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My favorite of the bunch is the Striker crossbow. This deadly device eventually can load exploding Mind Control Bolts that allow the player to shoot, and temporarily direct, an unlucky enemy and have him detonate next to his pals.

He also eventually finds or buys blueprints and enough items to construct cool tech gadgets, such as exploding RC cars (just like Call of Duty), lockgrinders and sentry bots (with sharp tentacles).

Now, roaming through long stretches of desert and enemy-filled terrain requires the use of some enhanced, but beat up, ATVs, dune buggies and muscle cars. This is the Mad Max/Mario Kart part of the show. It involves racing for sport to collect certificates that are turned into onboard weaponry (or enhanced paint jobs and mechanics) to use in fighting off more vehicles hanging in the wastelands as our hero fights to reach destinations.

I’m not a big fan of kart games, but they are woven into the story in an intelligent way and certainly make life easier than having to walk all over the place.

Violent encounters:Rage delivers its share of bloody, decapitating head shots and abuse of bodies that turn them into flopping rag dolls or gooey messes, but I certainly have seen worse.

Players will appreciate that the game does take firefights to the extreme. Take the example early on of simply trying to collect auto parts by infiltrating the Gearheads’ lair and killing liberally.

Caught up against a maniac using a gun turret atop a burned-out vehicle, I needed to take him out or stay in perpetual firefight mode against a methodical stream of brutes that would not stop attacking.

As the bodies piled up to ridiculous levels (it was insane) and my ammo supply slowly diminished, it became apparent that the developers were more than willing to play an endless game of chicken until I took down the boss.

Additionally, “rage” will be the buzzword for the focused player who doesn’t save his game often enough and as a result has to start way back in a mission because of the game’s terrible and sparse autosaves.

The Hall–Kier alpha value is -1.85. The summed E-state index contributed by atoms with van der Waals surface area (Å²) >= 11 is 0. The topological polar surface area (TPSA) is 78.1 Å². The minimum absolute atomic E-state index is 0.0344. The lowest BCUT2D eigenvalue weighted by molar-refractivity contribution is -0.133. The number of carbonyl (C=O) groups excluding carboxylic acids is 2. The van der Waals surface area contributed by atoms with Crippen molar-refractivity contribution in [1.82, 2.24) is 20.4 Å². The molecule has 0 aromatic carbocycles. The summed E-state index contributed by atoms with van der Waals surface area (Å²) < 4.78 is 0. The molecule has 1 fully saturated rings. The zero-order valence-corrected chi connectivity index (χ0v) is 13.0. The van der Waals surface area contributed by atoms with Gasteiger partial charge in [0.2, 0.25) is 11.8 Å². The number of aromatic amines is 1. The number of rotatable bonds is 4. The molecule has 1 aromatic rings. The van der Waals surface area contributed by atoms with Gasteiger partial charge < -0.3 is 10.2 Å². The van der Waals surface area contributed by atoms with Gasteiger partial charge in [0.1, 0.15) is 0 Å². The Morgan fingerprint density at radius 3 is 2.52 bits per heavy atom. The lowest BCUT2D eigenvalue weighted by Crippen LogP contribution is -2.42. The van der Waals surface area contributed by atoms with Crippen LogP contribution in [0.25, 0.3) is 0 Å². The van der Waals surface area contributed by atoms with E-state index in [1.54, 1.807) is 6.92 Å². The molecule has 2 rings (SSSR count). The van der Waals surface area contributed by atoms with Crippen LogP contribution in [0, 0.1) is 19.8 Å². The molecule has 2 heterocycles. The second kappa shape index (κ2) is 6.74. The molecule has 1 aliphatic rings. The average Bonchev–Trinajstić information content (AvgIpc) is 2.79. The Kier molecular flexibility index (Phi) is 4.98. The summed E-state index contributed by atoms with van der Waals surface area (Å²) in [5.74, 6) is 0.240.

The player’s only saving grace is a bizarre health restoration device. Tied to a matching minigame, the device acts as a heart defibrillator that will not only restore the player’s health, but also will electrocute all enemies standing near him.

Pixel-popping scale: 9.5 out of 10. The visuals are a breathtaking blend of rocky planetary landscapes, crumbling buildings and rusted chambers mixed with piecemeal shanty-style settlements that completely embrace visions from such directors as Alfonso Cuaron (”Children of Men”) and George Miller (”Mad Max 2”).

Non-playable characters are a meaty, eye-popping bunch loaded with as many accents as face paint, tattoos and head dresses, ready to chat or assign a mission. All looked as if they had been ripped from a painting by sequential art master Glenn Fabry.

Multiplayer: Currently one of the weak links in the Rage chain, the game is in desperate need of some all-out, multiplayer shooter free-for-alls. Instead, gamers can choose from nine cooperative missions called Wasteland Legends, or up to four drivers can compete online in Mad Max/Mario Kart-style races and demolition derbies.

By the way, those co-ops are well worth working through as players learn a bit more of the game’s backstory. They can control Dan Hagar’s men to shut down a Gearhead drilling operation in an old prison or find out how Wasteland’s biggest mutants become trophies at the Second Chance Bar.

Memorable moments: Wielding a double-barreled shotgun (aka Mel Gibson); stealing a sample of ore from a gorgeous feltrite mine; controlling a flaming Curprino hurdling off of a highway ramp; admiring sunlight peeking out from behind rock formations that John Ford or Cecil B. DeMille would have used in a movie; watching a member of the Shrouded Clan shooting an assault rifle over his head and behind his back; and visiting the Dead City and feeling a large mutant pounding on the highway above me with detail down to concrete dust falling.

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